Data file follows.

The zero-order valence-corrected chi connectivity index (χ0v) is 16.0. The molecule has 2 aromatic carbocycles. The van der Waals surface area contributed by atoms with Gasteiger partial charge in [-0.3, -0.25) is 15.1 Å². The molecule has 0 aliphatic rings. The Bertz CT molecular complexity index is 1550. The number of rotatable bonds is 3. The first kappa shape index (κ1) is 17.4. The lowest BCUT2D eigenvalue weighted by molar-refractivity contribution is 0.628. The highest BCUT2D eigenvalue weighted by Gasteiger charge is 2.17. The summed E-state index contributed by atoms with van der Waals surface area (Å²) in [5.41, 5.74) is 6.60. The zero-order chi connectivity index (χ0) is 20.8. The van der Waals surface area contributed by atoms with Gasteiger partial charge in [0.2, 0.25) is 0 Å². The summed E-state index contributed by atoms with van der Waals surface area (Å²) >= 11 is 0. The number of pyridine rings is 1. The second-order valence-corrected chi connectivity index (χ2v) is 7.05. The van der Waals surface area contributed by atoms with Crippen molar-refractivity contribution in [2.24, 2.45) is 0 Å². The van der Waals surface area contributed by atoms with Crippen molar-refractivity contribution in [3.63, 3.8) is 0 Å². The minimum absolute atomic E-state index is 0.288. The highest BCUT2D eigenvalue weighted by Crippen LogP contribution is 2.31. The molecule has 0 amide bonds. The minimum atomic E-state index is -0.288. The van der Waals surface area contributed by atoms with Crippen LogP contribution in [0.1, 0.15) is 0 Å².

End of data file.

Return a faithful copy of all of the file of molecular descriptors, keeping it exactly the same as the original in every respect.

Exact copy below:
The zero-order valence-corrected chi connectivity index (χ0v) is 16.0. The molecule has 2 aromatic carbocycles. The van der Waals surface area contributed by atoms with Gasteiger partial charge in [-0.3, -0.25) is 15.1 Å². The molecule has 0 aliphatic rings. The Bertz CT molecular complexity index is 1550. The number of rotatable bonds is 3. The first kappa shape index (κ1) is 17.4. The lowest BCUT2D eigenvalue weighted by molar-refractivity contribution is 0.628. The highest BCUT2D eigenvalue weighted by Gasteiger charge is 2.17. The summed E-state index contributed by atoms with van der Waals surface area (Å²) in [5.41, 5.74) is 6.60. The zero-order chi connectivity index (χ0) is 20.8. The van der Waals surface area contributed by atoms with Gasteiger partial charge in [0.2, 0.25) is 0 Å². The summed E-state index contributed by atoms with van der Waals surface area (Å²) >= 11 is 0. The number of pyridine rings is 1. The second-order valence-corrected chi connectivity index (χ2v) is 7.05. The van der Waals surface area contributed by atoms with Crippen molar-refractivity contribution in [2.24, 2.45) is 0 Å². The van der Waals surface area contributed by atoms with Crippen molar-refractivity contribution in [3.63, 3.8) is 0 Å². The minimum absolute atomic E-state index is 0.288. The highest BCUT2D eigenvalue weighted by Crippen LogP contribution is 2.31. The molecule has 0 amide bonds. The minimum atomic E-state index is -0.288. The van der Waals surface area contributed by atoms with Crippen LogP contribution in [0.1, 0.15) is 0 Å².